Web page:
In a rare diplomatic twist, Liberian President George Weah has rescinded his country’s no vote registered on Dec. 12 to block United Nations General Assembly resolution seeking humanitarian ceasefire in Gaza.
Weah has ordered Foreign Ministry officials to correct the vote in support of humanitarian efforts and peaceful settlement of the crisis, a move that widens US isolation on the matter.
“That Liberian that voted for war is wicked and he voted himself; not us and God will not spare that person’s life,” the President told worshipers at his private Chacel Sunday in Monrovia.
“They voted wrongly and we will fix it. Our vote will be with the other countries that voted for diplomacy and not war. Maybe, he was doing it to tarnish my character and government because we are leaving power. But I want to tell him or her that they are wasting time”, President Weah reacted.
Weah latest stance is a 360 degree shift from a January 2023, major foreign policy statement restricting the West African nation’s diplomatic relationship to countries that have friendly ties with the United States as Russia influence grows in the region.
“If you are not friend of America, you are not our friend,” Weah told lawmakers in what turned out to be his last annual address.
“We are traditional allies and there is no compromise.”
The U.N. General Assembly voted overwhelmingly on Tuesday 12 Dec. to demand a humanitarian cease-fire in Gaza in a strong demonstration of global support for ending the Israel-Hamas war. The vote also shows the growing isolation of the United States and Israel.
The vote in the 193-member world body was 153 in favor, 10 against and 23 abstentions. The United States and Israel were joined in opposing the resolution by eight countries: Austria, Czechia, Guatemala, Liberia, Micronesia, Nauru, Papua New Guinea, Paraguay.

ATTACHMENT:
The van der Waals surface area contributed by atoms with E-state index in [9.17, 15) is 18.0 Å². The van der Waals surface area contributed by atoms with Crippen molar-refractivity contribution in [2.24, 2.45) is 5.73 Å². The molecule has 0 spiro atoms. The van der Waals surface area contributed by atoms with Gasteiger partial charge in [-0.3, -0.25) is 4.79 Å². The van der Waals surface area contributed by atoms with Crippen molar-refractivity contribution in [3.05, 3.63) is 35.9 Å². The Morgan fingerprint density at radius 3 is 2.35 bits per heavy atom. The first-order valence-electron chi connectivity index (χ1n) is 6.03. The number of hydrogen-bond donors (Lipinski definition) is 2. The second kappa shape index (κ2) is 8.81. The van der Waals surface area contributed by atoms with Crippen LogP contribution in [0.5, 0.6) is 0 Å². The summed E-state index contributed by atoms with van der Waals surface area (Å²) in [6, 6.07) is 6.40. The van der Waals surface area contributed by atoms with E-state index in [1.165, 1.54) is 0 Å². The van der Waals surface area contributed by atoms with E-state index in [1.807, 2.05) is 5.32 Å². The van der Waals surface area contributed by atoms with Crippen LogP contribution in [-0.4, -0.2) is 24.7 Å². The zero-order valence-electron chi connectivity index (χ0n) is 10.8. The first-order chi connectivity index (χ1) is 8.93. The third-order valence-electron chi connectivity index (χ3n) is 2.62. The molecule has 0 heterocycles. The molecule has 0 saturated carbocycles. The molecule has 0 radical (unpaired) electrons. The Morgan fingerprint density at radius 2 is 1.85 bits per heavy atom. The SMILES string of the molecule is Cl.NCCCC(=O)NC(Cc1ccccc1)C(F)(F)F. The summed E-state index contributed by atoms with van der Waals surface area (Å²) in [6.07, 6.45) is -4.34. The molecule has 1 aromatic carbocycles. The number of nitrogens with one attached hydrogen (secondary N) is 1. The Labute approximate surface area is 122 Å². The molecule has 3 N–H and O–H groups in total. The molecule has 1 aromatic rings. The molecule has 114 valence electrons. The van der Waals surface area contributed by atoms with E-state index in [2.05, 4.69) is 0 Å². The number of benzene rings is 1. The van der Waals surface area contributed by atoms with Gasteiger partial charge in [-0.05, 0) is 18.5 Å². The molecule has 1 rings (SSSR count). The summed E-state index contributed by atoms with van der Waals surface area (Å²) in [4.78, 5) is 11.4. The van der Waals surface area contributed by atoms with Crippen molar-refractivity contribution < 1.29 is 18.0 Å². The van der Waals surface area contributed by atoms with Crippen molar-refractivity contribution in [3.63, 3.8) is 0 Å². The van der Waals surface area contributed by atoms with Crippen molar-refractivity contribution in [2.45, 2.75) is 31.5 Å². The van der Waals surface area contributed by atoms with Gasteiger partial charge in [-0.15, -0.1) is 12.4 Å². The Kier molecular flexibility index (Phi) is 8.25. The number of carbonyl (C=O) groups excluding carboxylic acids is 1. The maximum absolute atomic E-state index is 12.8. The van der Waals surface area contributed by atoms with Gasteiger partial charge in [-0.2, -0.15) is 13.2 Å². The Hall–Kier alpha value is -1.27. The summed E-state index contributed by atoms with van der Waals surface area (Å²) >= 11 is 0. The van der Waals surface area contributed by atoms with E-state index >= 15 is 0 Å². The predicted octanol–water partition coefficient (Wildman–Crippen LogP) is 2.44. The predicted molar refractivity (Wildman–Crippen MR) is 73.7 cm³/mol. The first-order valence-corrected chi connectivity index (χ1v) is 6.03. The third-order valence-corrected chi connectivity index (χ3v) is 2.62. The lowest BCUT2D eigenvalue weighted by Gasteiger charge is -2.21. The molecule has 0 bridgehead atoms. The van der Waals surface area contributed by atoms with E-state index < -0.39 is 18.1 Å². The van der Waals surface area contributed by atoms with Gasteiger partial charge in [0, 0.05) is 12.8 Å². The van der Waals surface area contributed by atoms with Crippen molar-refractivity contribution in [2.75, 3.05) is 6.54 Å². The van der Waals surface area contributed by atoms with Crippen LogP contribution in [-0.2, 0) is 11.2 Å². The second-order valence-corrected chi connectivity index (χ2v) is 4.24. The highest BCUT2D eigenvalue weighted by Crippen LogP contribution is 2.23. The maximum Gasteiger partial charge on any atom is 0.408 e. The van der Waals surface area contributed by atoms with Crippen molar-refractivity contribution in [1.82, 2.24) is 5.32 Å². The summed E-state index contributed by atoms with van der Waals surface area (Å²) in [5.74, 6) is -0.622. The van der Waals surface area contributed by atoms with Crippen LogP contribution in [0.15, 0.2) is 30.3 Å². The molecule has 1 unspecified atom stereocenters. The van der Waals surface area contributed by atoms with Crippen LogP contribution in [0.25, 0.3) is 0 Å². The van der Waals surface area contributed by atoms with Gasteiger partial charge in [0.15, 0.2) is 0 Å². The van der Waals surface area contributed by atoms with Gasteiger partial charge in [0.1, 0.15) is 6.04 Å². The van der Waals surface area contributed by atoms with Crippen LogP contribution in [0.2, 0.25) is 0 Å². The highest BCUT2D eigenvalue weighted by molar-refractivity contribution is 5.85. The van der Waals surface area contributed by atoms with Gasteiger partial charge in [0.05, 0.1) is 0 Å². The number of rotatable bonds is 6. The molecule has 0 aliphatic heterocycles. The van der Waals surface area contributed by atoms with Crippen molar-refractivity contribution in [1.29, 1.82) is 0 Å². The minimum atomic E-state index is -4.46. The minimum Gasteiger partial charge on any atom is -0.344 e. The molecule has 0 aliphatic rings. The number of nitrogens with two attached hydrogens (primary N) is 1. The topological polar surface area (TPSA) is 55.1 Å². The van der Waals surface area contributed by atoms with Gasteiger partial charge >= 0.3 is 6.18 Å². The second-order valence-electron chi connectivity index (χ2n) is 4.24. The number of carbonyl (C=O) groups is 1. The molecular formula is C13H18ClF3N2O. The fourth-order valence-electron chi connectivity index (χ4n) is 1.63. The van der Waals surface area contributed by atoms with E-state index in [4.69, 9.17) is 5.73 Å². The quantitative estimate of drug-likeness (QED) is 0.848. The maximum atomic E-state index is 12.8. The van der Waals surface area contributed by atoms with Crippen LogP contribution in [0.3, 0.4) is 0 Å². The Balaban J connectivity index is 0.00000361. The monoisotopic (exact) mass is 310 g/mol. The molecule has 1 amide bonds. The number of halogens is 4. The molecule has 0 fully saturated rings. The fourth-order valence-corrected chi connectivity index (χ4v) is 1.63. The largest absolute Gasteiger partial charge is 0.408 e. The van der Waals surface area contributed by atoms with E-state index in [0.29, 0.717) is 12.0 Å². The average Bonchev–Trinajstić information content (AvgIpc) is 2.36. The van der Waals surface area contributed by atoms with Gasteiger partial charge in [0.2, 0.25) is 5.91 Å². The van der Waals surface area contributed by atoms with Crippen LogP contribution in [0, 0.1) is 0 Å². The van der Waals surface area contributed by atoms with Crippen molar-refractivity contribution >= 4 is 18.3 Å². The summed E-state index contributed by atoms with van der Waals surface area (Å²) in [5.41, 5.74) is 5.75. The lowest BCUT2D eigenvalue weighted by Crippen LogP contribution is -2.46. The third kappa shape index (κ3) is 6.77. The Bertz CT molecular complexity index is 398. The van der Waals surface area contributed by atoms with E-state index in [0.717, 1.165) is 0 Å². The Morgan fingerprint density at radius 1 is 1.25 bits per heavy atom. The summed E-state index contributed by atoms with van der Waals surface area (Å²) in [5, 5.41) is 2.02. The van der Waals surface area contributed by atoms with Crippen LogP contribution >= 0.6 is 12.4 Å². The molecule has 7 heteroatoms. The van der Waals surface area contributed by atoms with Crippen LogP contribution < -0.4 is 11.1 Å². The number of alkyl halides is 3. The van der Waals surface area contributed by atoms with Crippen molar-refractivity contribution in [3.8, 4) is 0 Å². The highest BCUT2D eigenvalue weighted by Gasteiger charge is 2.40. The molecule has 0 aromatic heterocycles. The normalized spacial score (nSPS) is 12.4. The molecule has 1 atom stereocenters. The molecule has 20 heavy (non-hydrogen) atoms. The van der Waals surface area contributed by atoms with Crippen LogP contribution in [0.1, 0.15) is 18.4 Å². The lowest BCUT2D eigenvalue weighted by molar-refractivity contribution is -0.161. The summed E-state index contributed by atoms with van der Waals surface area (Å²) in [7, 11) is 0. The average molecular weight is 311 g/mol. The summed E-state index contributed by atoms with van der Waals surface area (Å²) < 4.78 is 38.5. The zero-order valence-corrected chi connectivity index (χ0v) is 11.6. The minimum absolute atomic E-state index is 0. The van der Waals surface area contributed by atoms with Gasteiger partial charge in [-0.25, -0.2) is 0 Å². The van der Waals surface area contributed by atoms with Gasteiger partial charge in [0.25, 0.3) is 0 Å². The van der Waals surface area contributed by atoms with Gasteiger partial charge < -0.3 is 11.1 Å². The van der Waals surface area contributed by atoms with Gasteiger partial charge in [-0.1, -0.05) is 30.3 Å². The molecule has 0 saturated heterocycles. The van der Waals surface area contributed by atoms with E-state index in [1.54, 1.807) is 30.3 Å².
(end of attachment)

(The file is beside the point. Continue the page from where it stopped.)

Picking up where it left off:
The support for a cease-fire resolution was higher than for an Oct. 27 resolution that called for a “humanitarian truce” leading to a cessation of hostilities, where the vote was 120-14 with 45 abstentions.
After the United States vetoed a resolution in the Security Council on Friday demanding a humanitarian cease-fire, Arab and Islamic nations called for an emergency session of the 193-member General Assembly to vote on a resolution making the same demand.
Unlike Security Council resolutions, General Assembly resolutions are not legally binding. But the assembly’s messages “are also very important” and reflect world opinion, U.N. spokesperson Stephane Dujarric said Monday.
The General Assembly vote reflect the growing isolation of the United States as it refuses to join demands for a cease-fire. More than the United Nations or any other international organization, the United States is seen as the only entity capable of persuading Israel to accept a cease-fire as its closest ally and biggest supplier of weaponry.
In tougher language than usual, though, President Joe Biden warned before the vote that Israel was losing international support because of its “indiscriminate bombing” of Gaza.
“I think it will send a message to Washington and to others,” Riyad Mansour, the Palestinian ambassador to the United Nations, told reporters before the vote. He said a demand from the United Nations, whether it’s the Security Council or the General Assembly, should be looked at as binding.
“And Israel has to abide by it, and those who are shielding and protecting Israel until now should also look at it this way, and therefore act accordingly,” Mansour said.